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Countdown to the new state pension

New state pension rules from 2016 onwards

Pension campaign

The Department for Work and Pensions (DWP) has today launched a new campaign to make people aware of the changes happening to the state pension in April 2016.

Changes to the state pension

Today’s new information campaign comes with about 500 days to go until the new flat-rate state pension starts from April 2016 onwards.

There will no longer be a second or additional state pension. To get the full state pension, estimated at £148.40 in 2014/15 terms, you’ll need 35 ‘qualifying years’ on your National Insurance (NI) record. 

You’ll normally need at least 10 NI qualifying years to get any state pension, and the amount will be worked out on a pro-rata basis if you have between 10 and 35 years. There will still be a few circumstances in which people get some state pension through their spouse or civil partner. 

If you reach state pension age after 6 April 2016 you’ll be covered under the new scheme; this is men born on or after 6 April 1951 and women born on or after 6 April 1953. 

Find out more: What’s happening with the state pension in 2016? – more information on the changes

Aims of the DWP campaign

The aim of changes is to create a clearer, fairer state pension at a time when greater pension freedom and workplace pensions are high on the agenda. People already claiming their state pension will have the opportunity to top up the pension between 2015 and 2017.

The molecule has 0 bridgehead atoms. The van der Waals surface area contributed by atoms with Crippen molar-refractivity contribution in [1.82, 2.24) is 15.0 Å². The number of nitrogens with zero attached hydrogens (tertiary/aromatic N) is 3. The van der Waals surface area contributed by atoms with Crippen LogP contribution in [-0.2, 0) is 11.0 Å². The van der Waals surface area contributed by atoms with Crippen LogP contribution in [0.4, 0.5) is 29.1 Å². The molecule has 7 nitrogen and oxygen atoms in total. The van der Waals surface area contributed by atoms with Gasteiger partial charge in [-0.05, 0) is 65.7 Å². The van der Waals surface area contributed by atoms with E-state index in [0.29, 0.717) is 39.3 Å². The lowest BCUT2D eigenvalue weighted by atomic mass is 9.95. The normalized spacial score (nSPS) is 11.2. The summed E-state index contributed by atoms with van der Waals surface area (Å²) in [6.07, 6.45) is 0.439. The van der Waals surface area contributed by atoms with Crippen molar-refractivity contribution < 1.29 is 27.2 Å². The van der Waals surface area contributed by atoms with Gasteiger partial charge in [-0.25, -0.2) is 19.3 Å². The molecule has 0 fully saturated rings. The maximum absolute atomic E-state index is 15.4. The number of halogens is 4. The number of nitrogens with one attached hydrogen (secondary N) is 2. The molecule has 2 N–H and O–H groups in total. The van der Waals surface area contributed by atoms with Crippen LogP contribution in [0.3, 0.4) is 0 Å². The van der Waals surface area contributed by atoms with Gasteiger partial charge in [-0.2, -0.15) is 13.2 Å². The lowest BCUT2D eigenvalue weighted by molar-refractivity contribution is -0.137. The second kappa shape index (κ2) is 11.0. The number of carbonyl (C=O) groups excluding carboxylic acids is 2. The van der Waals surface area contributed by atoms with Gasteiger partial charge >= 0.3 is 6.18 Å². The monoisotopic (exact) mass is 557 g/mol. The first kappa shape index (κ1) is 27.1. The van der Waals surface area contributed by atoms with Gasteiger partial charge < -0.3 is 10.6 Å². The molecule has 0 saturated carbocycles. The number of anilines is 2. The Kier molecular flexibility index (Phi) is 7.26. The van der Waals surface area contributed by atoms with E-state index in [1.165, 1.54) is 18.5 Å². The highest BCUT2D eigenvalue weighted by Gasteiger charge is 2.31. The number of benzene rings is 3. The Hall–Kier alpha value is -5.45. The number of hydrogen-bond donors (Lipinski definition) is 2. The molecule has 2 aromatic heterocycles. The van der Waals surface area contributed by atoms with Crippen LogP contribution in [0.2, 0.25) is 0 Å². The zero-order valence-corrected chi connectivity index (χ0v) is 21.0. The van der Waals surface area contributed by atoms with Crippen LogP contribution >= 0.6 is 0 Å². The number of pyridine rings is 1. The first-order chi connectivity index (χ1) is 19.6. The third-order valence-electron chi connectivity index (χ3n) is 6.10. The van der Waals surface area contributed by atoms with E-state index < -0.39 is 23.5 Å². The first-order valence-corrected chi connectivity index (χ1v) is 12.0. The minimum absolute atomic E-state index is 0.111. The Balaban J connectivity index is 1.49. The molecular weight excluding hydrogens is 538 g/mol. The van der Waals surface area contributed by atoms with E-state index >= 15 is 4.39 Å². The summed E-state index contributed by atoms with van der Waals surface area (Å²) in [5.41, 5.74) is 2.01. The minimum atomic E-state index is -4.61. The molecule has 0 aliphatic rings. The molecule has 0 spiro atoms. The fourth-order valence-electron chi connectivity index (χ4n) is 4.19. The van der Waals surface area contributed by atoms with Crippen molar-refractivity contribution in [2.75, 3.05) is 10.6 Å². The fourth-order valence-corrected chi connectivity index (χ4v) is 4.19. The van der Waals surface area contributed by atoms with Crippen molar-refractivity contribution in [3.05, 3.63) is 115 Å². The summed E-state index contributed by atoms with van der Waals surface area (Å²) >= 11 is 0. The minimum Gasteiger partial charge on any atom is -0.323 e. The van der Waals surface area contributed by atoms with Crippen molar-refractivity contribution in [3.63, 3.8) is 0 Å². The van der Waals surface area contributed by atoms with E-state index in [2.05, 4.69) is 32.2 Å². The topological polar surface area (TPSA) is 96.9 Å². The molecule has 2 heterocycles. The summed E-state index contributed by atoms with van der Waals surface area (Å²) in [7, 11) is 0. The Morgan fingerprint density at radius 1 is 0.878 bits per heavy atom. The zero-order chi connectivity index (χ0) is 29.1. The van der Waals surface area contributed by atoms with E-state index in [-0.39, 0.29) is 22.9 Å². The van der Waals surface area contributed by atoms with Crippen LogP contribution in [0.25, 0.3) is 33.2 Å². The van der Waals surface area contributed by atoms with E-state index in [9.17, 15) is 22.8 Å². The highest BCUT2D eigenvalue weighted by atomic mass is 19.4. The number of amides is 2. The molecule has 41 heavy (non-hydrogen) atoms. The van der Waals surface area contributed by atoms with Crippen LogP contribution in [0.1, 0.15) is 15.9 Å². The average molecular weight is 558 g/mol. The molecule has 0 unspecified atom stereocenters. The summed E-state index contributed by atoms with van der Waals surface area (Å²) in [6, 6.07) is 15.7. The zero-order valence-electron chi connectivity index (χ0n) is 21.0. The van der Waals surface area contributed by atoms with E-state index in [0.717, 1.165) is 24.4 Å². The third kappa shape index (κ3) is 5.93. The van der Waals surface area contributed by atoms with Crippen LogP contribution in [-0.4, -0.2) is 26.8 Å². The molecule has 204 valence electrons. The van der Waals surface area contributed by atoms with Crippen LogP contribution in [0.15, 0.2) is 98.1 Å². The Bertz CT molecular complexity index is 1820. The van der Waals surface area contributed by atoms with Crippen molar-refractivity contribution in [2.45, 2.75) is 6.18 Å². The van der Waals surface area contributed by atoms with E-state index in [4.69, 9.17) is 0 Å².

The DWP’s campaign is designed to build awareness that the state pension is changing and to encourage people to look for general information via www.gov.uk. The aim is to enable people to understand the expected value of their state pension.

Print adverts in the national press and magazines will run at the same time as radio adverts. The DWP is also pushing its campaign via direct mail and social media channels.

As part of the campaign, the DWP is launching a YouTube (Pension Tube) site to promote the free retirement guidance, featuring government spokespeople such as Steve Webb and Ros Altmann, as well as independent commentators.

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